I pore over photos of her. Looking for something. So many pictures show a girl with a thousand-mile-stare, an intensity a four-year-old shouldn’t know. I remember this girl. I am this girl. And perhaps I should be thankful that she has a guide, a mom who understands. I can downplay the doubts, pump up the confidence, minimize the thoughts that plague her. Or maybe let them play out, and continue to love her as I do, and know it all turns out OK.

 

Because it does. And she shall.

 

Toots in repose

 

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On August 31st, 2011, W.C. Camp said:

You are a good mom and doing everything right! Don’t get hung up on ‘being a perfect parent’. You are doing fine and providing the solid foundation which your children will rely on FOREVER no matter how far they wander. Nice post – W.C.C.

On September 1st, 2011, Slow Panic said:

I smother my kids too. And the other day my kid asked me if I left his swim team practice early because he wasn’t doing well. LIKE I WOULD BE ASHAMED OF HIM. Ugh. He is me. That’s what scares me most. I know he’ll be OK. I’ll be OK. We’ll be OK. But it kills me to see him have the same insecurities I had/have.

On September 1st, 2011, julie gardner said:

I know that need-to-feel-loved of which you speak. Intimately. (My knowledge is intimate; not your speaking. For now.)

I’ve lived it and see it in both of my children but manifested differently:

My son tests me constantly – pushing my buttons, doing what he knows annoys me most to see if I’ll still love him, if he is worthy of the “unconditional” thread of a mother’s love.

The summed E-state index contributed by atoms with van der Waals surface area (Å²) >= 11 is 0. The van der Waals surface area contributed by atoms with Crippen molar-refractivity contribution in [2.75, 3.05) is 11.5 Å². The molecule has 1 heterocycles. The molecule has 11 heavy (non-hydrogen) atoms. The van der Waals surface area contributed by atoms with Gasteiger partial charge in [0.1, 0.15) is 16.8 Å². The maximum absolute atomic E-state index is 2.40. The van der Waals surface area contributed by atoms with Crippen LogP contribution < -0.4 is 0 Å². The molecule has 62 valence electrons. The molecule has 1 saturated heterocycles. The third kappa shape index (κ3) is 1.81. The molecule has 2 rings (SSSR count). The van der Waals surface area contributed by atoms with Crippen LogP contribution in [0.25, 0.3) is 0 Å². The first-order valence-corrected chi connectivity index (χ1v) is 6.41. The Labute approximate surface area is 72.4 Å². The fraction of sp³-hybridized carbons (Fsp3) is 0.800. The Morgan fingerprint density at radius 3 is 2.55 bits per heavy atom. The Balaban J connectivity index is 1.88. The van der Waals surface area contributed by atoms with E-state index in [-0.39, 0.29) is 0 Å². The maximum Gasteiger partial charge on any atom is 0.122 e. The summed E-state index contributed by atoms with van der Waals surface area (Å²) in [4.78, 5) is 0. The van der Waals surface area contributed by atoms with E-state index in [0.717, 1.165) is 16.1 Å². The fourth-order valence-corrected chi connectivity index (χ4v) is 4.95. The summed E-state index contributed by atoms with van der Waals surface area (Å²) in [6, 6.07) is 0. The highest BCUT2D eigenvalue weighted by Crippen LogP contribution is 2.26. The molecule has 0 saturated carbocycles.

conversely, my daughter submits to everyone around her. She is a please-er who subjugates her own desires/wishes to be sure others want/like/choose her… and this too worries me. Almost more than his behavior. Definitely more. Because to earn love, she doesn’t advocate for herself; while he spends his life making others prove their love to him.

Still, I can’t help thinking their opposing actions come down to this: Insecurity.

Crap.

If you someday discover how to MAKE your kids feel confident and loved forever and ever, please share.

But I’ll still be your friend either way…

On September 1st, 2011, Marta said:

I’ve been thinking and writing a lot about that lately. About the things my parents did that shaped who I am. Often I think about how I never want to do the same for my kids. I do it too, the constant need for affirmation. I didn’t feel like I got enough either. I find myself asking my son if he’ll still love me when he’s all grown up. A question I wish I had never posed for now, he often tells me (which I sort of love) that he’ll always love me even when he’s grown up.

On September 1st, 2011, Frelle said:

Im so glad I came to read tonight. This is so deep and transparent and honest… what you see, and what you recognize, because of the girl you are and the woman youve become. What you know you needed as a child and what you hope to give your daughter. Wow. Really, this was excellent writing, and a very specific look into your life. Thank you for pouring your heart out here.

On September 6th, 2011, Mama Mary said:

She is beautiful, and she is you. I look at my Lily, who is EXACTLY like me, I worry for her knowing how hard things have been for me being an overly emotional, sentimental, SAP! But then again I am also happy for her that she has those traits. They are a blessing and a curse. You are a blessing to me! xo